A single case report has described an eye infection with R. mucosa (Bhende et al., 2017). To partially model this report as well as potential ocular exposure during aerosolized treatment, we inoculated 106 of R. mucosa, P. aeruginosa, or CNS into the eye of isotype-treated and neutropenic mice. Similar to the pulmonary challenge, histology of the eyes 7 days after inoculation was within normal limits for all mice (Table 1; Supplemental Figure 2). Consistent with these histologic findings, homogenized tissues plated on bacterial culture plates were negative for any bacterial growth (not shown). Lastly, to model possible improper oral administration, mice were gavaged with our commensal organisms. Histologic evaluation of the stomachs 2–10 days after challenge were normal for all mice, including neutropenic mice (Table 1; Supplemental Figure 2). These data suggest that for the selected isolates, exposure of epithelial and mucosal surfaces is unlikely to present a risk for infectious or inflammatory complications.

Tested Commensal Organisms Were Present On Humans in Low Abundance

To assess how natural species translocation compared to the CFU burden used in this study and current treatment protocols (Nakatsuji et al., 2017; Myles et al., 2018a), we cultured the hands of healthy controls to enumerate the bacterial burden per square inch to assess potential passive transfer from such behaviors as rubbing one's eye. We found that hand burden of Gram-negative organisms ranged from 20–120 CFU per square inch (in2), while CNS carriage was 40–720 CFU/in2 (Figure 5). While colonization burden on the arms and legs were higher than the hands (Figure 5), rates were still far lower than current treatment protocols (Nakatsuji et al., 2017; Myles et al., 2018a). This suggests that the safety of therapeutics containing topical commensals may not be automatically assumed if treatment doses are far greater than natural exposure.

FIGURE 5
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Figure 5. Bacterial burden on human skin for selected isolates. Five health controls were swabbed for Gram negative and Gram positive growth. Swabs were initially moistened before rubbing on the hand, antecubital fossa (arm), or popliteal fossa (leg) for 30 s. Swabs were then placed in 2 mL of either R2A (Culturable Gram-negatives; CGN) or Brain Heart Infusion (Gram positive) broth and vortexed for 30 s before 100 mcL was plated onto culture agar (R2A for Gram negative organisms, mannitol salt agar for Gram positive). For Gram-positive bacteria, colony forming units (CFU) of the non-mannitol fermenting colonies were enumerated 24 h after plating and multiplied by 20 to represent the total for the 2 mL culture volume. For Gram-negative, CFU on R2A plates were enumerated 72 h after plating and also multiplied by 20 to represent the 2 mL culture volume. Subsequent to collection, coagulase positivity and 16S identification were performed to confer CNS designation.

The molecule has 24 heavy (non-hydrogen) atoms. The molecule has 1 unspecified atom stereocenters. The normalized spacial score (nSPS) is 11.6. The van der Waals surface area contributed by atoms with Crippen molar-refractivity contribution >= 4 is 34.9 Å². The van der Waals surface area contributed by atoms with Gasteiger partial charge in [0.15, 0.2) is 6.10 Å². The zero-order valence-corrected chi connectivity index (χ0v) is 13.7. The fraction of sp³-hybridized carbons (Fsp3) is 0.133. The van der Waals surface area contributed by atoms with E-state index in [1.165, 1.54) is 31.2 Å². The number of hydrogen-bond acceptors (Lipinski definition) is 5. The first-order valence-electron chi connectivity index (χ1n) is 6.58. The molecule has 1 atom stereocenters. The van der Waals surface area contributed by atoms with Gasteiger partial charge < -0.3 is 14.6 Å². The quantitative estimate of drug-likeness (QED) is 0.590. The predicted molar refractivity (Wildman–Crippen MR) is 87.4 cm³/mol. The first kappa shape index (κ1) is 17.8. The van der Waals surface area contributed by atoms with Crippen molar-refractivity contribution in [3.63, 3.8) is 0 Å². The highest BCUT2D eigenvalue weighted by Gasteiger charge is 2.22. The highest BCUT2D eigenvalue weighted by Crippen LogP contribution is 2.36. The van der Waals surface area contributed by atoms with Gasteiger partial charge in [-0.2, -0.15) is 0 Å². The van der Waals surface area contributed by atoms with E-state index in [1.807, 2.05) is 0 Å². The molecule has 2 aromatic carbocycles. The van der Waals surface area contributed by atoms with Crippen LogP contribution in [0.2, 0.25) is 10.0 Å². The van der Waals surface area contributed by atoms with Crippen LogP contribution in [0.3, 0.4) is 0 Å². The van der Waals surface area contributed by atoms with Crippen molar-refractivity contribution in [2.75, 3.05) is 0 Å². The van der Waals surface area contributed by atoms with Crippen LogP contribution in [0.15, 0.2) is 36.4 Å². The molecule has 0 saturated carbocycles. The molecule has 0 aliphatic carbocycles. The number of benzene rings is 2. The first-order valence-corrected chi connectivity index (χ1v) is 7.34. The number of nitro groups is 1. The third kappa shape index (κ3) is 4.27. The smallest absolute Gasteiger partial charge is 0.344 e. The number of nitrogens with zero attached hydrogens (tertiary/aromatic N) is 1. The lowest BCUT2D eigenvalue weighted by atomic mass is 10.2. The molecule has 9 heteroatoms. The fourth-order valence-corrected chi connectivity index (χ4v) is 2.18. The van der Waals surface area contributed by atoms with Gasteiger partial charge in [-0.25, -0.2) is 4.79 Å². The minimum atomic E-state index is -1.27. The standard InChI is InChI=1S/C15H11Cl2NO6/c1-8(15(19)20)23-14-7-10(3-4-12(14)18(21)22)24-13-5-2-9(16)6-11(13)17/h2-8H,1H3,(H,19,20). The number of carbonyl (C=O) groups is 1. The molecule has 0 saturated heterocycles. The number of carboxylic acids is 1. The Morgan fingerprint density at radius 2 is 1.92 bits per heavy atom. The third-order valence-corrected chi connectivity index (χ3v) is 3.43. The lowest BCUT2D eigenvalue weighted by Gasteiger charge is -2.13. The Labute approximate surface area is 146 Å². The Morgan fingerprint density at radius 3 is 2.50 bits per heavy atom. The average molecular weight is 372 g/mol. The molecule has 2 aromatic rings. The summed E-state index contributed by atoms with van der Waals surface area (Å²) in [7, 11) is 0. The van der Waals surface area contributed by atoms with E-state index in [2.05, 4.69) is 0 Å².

Discussion

Numerous direct and indirect microbiome-targeting therapies are currently under investigation (Olle, 2013). Moving forward, it may be important to establish expectations for evaluating the impacts of relocation of commensals from one body site to another prior to human exposure. While some movement of bacterial isolates may be expected from behaviors such as rubbing the eye or fecal-oral contamination, the effects of species translocation cannot be assumed given that microbial therapies may represent much higher inoculum than natural exposure. For example, our culture techniques demonstrated that the normal human hand carries far fewer CFU of the selected commensals than the current AD treatment protocols (Nakatsuji et al., 2017; Myles et al., 2018a). Therefore, researchers may not be able to assume that a given commensal will remain mutualistic after being concentrated by several orders of magnitude prior to clinical use.